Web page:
Give Us These Men!

[We are grateful to R. E. Crawford, book and periodical department manager of the Canadian Watchman Press, for calling our attention to the following paragraphs penned by W. M. Punshon, who is speaking of John Bunyan, that stalwart man of God. These paragraphs contain ideals toward which we all should strive. Under God, may we as workers attain these lofty objectives. EDITORS.]

A brave, good man, who loved life well, but who loved good better: and who, when a thing was put before him, and when Timidity whispered, 'Is it safe?' and Expediency hinted, 'Is it politic?' and Vanity suggested, 'Will it be popular?' took counsel of his own true heart and simply enquired, 'Is it right?' There is no feat more noticeable than the devout earnestness with which he studied the Divine Word and the reverence which he cherished for it throughout the whole of his life-----

" 'Not perfect, nay, but full of tender wants, 

No angel, but a dearer being all dipt 

In angel instincts, breathing Paradise.'

"One great want of our times is a commanding ministry a ministry of a piety at once sober and earnest and of mightiest moral power. Give us these men! 'full of faith and the Holy Ghost/ who will pro claim old truths with new energy, not cumbering them with massive drapery, nor hiding them 'neath piles of rubbish. Give us these men! Men of sound speech, who will preach the truth as it is in Jesus, not with faltering tongue and averted eye, as if the mind blushed at its own credulity not discomposed, that a chemical analysis alone can detect the faint odour which tells it has been there but who will preach it apostle wise, that is, 'first of all at once a principle shrined in the heart and a- motive mighty in the life the source of all morals and inspiration of all charity the sanctifier of every relationship, and the sweetener of every toil. Give us these men! Men of birth, and the pride of rank, and the pride of office, and the pride of intellect, and the pride of money, and will rebuke their conventional hypocrisies, and demolish their false confidences, and sweep away their refuge of lies. Give us these men! Men of tenderest sympathy, who dare despise none, however vile and crafty, because, the 'one blood' appeals for relationship in its sluggish or fevered flow; who deal not in fierce reproofs nor haughty bearing because their own souls have just been brought out of prison; by whom the sleeper will not be harshly eluded and who will mourn over the wanderer, 'My brother, ah! my brother!' Give us these men! Men of zeal untiring, whose hearts of constancy quail not, although dull men sneer, and proud men scorn, and timid men blush, and wicked men revile: who, though atrophy wastes the world, and paralysis has settled in the church, and hazard and hardship are 'valiant for the truth upon the earth,'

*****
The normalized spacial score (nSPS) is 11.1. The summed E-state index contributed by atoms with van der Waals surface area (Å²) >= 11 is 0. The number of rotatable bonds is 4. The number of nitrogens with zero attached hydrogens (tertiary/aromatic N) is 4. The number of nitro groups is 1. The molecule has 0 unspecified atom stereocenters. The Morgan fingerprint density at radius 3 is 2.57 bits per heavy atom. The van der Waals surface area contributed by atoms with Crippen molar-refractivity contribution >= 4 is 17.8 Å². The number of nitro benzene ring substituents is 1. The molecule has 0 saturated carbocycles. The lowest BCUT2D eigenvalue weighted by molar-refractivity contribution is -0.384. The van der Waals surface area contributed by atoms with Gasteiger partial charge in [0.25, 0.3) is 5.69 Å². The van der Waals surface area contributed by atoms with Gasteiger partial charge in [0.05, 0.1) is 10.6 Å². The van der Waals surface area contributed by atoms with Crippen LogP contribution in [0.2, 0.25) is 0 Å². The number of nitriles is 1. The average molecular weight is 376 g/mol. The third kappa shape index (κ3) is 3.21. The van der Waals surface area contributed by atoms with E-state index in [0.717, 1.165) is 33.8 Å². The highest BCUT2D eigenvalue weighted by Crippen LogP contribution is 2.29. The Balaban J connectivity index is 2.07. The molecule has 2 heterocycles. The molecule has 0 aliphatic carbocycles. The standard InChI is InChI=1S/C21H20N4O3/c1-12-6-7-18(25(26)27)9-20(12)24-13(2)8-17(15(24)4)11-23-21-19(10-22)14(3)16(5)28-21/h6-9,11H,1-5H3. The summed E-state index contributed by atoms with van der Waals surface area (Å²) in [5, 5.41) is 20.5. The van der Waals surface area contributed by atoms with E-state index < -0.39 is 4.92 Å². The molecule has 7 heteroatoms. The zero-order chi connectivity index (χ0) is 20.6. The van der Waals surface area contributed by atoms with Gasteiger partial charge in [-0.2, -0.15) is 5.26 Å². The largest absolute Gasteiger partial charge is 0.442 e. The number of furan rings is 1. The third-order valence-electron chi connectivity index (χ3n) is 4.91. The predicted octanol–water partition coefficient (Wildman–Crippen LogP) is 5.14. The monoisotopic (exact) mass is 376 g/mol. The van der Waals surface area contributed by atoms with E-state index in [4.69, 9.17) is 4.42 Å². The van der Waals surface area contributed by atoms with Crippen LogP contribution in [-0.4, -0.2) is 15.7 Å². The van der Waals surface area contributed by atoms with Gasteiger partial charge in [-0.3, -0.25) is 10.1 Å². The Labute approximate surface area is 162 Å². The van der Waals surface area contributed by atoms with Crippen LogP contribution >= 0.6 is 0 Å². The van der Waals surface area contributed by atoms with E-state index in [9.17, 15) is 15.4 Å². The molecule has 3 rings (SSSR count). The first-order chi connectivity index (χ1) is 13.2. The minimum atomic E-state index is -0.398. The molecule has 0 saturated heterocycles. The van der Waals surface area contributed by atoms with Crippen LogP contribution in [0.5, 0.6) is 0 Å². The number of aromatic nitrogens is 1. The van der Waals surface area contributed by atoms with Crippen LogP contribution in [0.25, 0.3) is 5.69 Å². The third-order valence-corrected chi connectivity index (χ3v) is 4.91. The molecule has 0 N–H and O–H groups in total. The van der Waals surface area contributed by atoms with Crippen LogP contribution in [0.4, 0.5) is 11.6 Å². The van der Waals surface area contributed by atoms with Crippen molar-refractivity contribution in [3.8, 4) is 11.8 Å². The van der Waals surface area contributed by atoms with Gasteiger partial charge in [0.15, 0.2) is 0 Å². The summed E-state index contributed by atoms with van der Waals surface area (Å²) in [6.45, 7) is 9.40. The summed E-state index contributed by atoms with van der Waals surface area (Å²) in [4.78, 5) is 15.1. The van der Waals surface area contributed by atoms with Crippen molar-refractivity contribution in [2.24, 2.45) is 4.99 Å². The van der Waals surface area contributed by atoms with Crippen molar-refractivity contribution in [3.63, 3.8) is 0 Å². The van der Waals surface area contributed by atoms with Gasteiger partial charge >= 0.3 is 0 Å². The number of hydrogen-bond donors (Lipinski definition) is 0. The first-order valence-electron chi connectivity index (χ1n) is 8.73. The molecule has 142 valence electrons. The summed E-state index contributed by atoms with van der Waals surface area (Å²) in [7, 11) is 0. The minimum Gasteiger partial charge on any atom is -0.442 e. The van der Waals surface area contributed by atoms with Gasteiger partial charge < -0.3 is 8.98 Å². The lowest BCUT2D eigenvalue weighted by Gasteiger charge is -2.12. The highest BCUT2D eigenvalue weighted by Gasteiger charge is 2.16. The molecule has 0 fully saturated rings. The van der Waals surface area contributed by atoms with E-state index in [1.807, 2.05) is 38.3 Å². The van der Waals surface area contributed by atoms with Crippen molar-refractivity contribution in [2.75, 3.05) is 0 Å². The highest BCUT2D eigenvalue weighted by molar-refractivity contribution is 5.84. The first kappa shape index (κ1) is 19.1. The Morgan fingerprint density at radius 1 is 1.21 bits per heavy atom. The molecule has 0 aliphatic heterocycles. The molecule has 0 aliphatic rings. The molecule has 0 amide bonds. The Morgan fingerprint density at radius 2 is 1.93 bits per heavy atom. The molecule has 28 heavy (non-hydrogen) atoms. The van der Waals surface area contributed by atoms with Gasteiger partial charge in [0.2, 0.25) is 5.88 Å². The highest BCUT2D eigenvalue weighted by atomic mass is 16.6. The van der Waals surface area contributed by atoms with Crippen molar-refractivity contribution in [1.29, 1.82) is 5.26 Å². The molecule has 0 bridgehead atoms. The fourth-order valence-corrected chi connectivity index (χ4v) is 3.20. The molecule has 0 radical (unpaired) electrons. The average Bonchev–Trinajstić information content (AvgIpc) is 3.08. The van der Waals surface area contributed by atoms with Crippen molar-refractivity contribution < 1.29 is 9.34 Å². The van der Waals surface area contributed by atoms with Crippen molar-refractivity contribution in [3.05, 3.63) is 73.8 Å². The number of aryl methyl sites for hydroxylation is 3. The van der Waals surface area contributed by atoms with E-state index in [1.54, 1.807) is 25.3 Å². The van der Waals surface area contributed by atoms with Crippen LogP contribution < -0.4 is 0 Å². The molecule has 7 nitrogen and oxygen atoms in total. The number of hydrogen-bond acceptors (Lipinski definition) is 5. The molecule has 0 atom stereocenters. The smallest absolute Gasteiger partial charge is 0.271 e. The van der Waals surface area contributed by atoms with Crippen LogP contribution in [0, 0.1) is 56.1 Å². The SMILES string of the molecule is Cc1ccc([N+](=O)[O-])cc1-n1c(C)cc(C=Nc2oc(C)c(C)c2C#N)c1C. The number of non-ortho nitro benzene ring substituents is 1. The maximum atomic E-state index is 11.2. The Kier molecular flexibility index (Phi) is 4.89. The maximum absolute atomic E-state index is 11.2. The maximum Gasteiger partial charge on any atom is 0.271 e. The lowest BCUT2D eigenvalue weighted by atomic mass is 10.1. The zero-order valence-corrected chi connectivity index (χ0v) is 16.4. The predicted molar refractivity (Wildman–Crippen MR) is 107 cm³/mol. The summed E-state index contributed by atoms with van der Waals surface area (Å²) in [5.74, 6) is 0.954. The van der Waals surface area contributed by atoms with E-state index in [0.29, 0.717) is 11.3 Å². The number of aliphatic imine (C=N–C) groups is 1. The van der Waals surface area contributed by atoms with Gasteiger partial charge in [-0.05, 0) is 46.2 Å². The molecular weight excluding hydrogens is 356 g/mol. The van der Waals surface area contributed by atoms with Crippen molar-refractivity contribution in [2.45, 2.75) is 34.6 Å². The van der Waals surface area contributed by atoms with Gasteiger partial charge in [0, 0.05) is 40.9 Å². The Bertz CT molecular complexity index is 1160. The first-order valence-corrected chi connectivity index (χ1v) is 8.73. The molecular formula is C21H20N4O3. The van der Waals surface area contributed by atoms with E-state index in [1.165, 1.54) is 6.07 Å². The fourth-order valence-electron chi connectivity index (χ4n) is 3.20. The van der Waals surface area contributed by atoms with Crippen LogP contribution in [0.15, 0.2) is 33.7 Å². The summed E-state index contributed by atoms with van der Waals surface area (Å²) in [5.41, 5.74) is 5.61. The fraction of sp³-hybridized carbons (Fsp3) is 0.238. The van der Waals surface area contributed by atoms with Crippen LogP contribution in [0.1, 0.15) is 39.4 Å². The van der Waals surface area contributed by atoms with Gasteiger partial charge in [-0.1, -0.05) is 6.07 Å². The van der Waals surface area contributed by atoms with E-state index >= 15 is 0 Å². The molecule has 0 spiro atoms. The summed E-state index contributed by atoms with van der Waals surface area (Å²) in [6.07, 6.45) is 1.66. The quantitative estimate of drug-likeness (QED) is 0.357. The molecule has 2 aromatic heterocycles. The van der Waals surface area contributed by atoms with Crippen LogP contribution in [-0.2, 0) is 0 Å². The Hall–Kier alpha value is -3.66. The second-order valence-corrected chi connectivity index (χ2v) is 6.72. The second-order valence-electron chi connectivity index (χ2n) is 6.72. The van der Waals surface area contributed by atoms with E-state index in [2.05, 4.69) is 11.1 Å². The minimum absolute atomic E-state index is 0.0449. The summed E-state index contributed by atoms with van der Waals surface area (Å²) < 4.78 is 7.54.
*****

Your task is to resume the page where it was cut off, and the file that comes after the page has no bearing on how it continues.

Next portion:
" 'And think

What others only dreamed about, and do 

What others did but think, and glory in 

What others dared but do.'

"Give us these men, in whom Paul would find congenial reasoners; whom the fervent Peter would greet with a welcome sparkle in the eye; to whom the gentle John would be attracted as to twin souls, which beat like his own all lovingly. Give us these men! And you need speak no more of the faded greatness and prostrate might of the pulpit; the true God-Witness shall be re installed in their ancient moral sovereignty, and 'by every man's conscience in the sight of God.' "

God make us men like these!



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November 1951

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FEATURES: Facing the Task of Doubling Our Church Membership

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FEATURES: Ministerial Temptations

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"There should be interspersed with the prophecies practical lessons of the teachings of Christ." Evangelism., p. 172."

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